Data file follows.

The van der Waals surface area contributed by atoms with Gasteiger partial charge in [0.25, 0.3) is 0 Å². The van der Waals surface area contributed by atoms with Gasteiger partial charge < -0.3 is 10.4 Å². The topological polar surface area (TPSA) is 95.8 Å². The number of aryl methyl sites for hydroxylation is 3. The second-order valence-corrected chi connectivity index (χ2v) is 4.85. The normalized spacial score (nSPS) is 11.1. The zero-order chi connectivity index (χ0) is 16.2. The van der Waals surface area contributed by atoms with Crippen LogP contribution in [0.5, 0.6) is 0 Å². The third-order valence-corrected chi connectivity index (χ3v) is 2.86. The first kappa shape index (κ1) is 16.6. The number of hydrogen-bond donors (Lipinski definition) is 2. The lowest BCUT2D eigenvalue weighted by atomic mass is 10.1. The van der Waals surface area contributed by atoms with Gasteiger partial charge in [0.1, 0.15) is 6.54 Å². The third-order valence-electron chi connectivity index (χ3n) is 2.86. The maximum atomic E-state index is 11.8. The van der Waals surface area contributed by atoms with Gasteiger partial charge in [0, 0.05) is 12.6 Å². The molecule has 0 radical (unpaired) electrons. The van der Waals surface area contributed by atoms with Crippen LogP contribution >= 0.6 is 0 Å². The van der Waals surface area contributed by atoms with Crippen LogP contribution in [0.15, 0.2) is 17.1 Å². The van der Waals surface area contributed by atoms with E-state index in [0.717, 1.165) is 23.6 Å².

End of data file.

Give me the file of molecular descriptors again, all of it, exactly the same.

The van der Waals surface area contributed by atoms with Gasteiger partial charge in [0.25, 0.3) is 0 Å². The van der Waals surface area contributed by atoms with Gasteiger partial charge < -0.3 is 10.4 Å². The topological polar surface area (TPSA) is 95.8 Å². The number of aryl methyl sites for hydroxylation is 3. The second-order valence-corrected chi connectivity index (χ2v) is 4.85. The normalized spacial score (nSPS) is 11.1. The zero-order chi connectivity index (χ0) is 16.2. The van der Waals surface area contributed by atoms with Crippen LogP contribution in [0.5, 0.6) is 0 Å². The third-order valence-corrected chi connectivity index (χ3v) is 2.86. The first kappa shape index (κ1) is 16.6. The number of hydrogen-bond donors (Lipinski definition) is 2. The lowest BCUT2D eigenvalue weighted by atomic mass is 10.1. The van der Waals surface area contributed by atoms with Gasteiger partial charge in [0.1, 0.15) is 6.54 Å². The third-order valence-electron chi connectivity index (χ3n) is 2.86. The maximum atomic E-state index is 11.8. The van der Waals surface area contributed by atoms with Gasteiger partial charge in [0, 0.05) is 12.6 Å². The molecule has 0 radical (unpaired) electrons. The van der Waals surface area contributed by atoms with Crippen LogP contribution >= 0.6 is 0 Å². The van der Waals surface area contributed by atoms with Crippen LogP contribution in [0.15, 0.2) is 17.1 Å². The van der Waals surface area contributed by atoms with E-state index in [0.717, 1.165) is 23.6 Å².